Violent gangs and drug traffickers in the Houston area are growing stronger and more international, spreading into the suburbs as they bulk up on newfound connections with Mexico’s lucrative and brazen organized crime syndicates.
The region is home to far more gang members than anywhere in Texas, according to the National Gang Threat Assessment.
As of this year, there were 225 documented gangs roaming the area, according to intelligence reports, the biggest being the “Houstones,” with at least 2,233 members that have been confirmed by police.
Their soldiers alone equate to about 43 percent of the number of Houston police officers.
“Due to their sheer numbers, they (gangs) have a propensity to create a large number and wide variety of criminal acts,” according to a report reviewed by the Houston Chronicle and compiled by the Houston High Intensity Drug Trafficking Area, a coalition of law-enforcement agencies that stretches from here to the coastal counties, an area that includes 6 million people.
Those criminal acts include home invasions, robbery, kidnapping, murder, extortion, money laundering and drug trafficking at a level alarming even to law enforcement.
“As gang members and drug traffickers become more violent and brazen, they pose a rising threat to law enforcement now and in the future,” notes the report, which states that gang recruitment is at an all-time high.
“Gangs now have a younger, more violent membership.”
There are at least 10,000 “documented” gang members in Houston and the surrounding counties, according to Houston Police.
The total, which authorities concede is conservative, is drawn from criminals caught by law enforcement and identified as gangsters. Their profiles are pumped into a database shared by multiple agencies trying to fight them.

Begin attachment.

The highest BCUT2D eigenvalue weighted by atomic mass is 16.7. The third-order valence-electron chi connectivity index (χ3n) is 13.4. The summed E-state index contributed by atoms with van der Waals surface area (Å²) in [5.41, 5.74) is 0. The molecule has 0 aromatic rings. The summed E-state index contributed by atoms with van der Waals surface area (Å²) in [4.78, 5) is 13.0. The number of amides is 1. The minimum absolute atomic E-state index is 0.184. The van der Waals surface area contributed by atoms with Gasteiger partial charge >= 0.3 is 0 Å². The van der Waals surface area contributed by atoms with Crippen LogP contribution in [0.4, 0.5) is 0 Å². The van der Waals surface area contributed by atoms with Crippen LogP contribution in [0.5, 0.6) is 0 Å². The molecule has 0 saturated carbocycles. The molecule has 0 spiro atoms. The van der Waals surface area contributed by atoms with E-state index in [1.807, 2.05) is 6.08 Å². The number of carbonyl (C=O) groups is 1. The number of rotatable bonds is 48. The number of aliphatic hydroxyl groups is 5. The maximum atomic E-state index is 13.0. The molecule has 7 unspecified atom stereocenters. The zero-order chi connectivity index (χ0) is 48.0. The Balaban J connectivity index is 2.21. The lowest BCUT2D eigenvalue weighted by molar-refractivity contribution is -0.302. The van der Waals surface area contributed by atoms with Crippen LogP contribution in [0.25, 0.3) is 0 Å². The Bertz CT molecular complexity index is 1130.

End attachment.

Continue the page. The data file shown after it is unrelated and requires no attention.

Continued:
“It is a national trend that they are moving from the inner cities to suburbs to rural areas,” said Capt. Dale Brown, commander of the Houston Police Department’s gang division. “There is virtually no part of Houston or the surrounding area that doesn’t have some kind of gang presence.”
Drugs going wholesale
Authorities say gangs working with international drug traffickers have shifted to selling drugs at the wholesale level, instead of street corners.
That has meant more cash and better access to weapons.
A homemade grenade thought to belong to Mexico’s La Familia cartel was found in Harris County, according to the report, and a gang member in Kleberg County was caught with a grenade launcher.
The narco ties are thick. About 50 percent of gangsters who are arrested are caught on drug charges, according to the HPD.
Authorities liken them to marauding pirates, spreading mayhem as they fly the flags of crews like the “Southwest Cholos,” the “59 Bounty Hunters,” “Treetop Bloods” and the area’s second-largest gang, the “52 Hoover Crips.”
Last year, for the first time in the region that stretches from Houston to the Mexican border, 10 ranking members and associates of the notorious “Texas Syndicate” were sent to prison after being collectively prosecuted for multiple murders, robberies and other crimes under a law created a generation ago to battle New York organized crime.
They took orders from Texas Syndicate general Francisco “Butcher” Nuncio Jr., who is covered in tattoos, including a huge “TS” on his back.
Nuncio pleaded guilty and was sentenced to 20 years, but the Bureau of Prisons has no public record of his whereabouts.
Indictments being felt